Try it in conversation and let me know how it works out.

表現 Break: 売る言葉に買う言葉

うる ことぼ に かう ことば
uru kotoba ni kau kotoba

The great thing about being a foreigner living in Japan is that every interaction is an opportunity to learn something new, even when you're having an argument. Argument is a relative term of course; in America an argument with my ex-girlfriend meant raised voices, and maybe a slammed door or two, followed by extend periods of passive-aggressive behavior. In Japan, I've learned to think of arguments as long, low-key, strained conversations followed by extended periods of passive-aggressive behavior. Who's to say which country does it right?

This expression, which I learned after a long, LONG conversation with my landlord about what to do about all of the furniture that someone has to clear out of my house (he wants me to pay to have it removed and disposed of; I think I shouldn't be responsible for anything that was already there when I moved in), and I'm glad I learned it in that context, because otherwise, I never would've been able to extrapolate the meaning.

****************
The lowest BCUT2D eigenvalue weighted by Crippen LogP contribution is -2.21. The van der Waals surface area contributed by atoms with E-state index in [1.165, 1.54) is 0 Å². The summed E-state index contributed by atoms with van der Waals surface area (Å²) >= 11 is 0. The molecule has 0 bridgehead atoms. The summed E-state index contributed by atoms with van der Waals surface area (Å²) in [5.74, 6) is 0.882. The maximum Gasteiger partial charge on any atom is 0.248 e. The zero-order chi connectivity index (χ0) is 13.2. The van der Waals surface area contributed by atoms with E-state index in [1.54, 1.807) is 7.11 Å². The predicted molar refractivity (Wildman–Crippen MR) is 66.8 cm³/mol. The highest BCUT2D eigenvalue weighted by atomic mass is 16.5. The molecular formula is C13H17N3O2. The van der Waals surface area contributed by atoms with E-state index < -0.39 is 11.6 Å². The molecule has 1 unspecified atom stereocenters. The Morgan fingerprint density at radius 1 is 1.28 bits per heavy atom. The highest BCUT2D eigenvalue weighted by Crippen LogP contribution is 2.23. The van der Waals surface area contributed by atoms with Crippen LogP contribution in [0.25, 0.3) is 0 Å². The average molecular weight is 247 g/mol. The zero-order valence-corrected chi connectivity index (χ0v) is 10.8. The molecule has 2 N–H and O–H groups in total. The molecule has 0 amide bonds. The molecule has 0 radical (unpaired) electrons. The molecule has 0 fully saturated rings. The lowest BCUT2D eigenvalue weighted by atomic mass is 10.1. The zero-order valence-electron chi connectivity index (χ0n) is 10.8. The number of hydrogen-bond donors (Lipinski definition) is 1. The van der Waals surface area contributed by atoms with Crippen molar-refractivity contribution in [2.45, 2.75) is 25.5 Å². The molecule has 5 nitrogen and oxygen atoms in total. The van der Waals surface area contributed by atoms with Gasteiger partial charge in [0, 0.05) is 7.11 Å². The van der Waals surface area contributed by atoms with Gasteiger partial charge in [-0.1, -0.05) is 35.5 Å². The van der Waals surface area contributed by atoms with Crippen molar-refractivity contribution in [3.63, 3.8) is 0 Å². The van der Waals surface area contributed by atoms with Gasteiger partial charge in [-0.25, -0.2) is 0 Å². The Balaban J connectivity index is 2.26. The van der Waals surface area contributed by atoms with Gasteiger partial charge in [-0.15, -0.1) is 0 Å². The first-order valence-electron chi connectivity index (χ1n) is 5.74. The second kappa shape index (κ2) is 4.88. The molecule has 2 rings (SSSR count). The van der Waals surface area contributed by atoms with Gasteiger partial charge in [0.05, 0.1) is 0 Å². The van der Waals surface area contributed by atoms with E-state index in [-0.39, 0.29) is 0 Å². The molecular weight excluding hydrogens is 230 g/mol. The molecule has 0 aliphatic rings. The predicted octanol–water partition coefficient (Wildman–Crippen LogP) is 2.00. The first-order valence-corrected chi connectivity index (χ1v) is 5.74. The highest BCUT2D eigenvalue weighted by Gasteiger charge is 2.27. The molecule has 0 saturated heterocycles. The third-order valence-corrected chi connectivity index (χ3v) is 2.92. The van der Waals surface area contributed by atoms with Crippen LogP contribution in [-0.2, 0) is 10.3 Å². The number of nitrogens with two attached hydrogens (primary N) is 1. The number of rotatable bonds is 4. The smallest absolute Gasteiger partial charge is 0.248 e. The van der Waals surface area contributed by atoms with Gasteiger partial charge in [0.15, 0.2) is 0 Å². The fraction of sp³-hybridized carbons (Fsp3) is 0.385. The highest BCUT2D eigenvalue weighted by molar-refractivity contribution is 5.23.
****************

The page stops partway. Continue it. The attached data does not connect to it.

I mean, think about it: 売る言葉に買う言葉 (also sometimes expressed as 売言葉に買言葉). What does it mean? "Selling words to buying words."

In the context of a conversation, if one person is talking sales and the other is talking purchases, it sounds to me like you've got a transaction on your hands. Everybody's happy, right?

Not so.

1. Trading barbs.
2. A bitter back and forth
3. A heated exchange of well-chosen words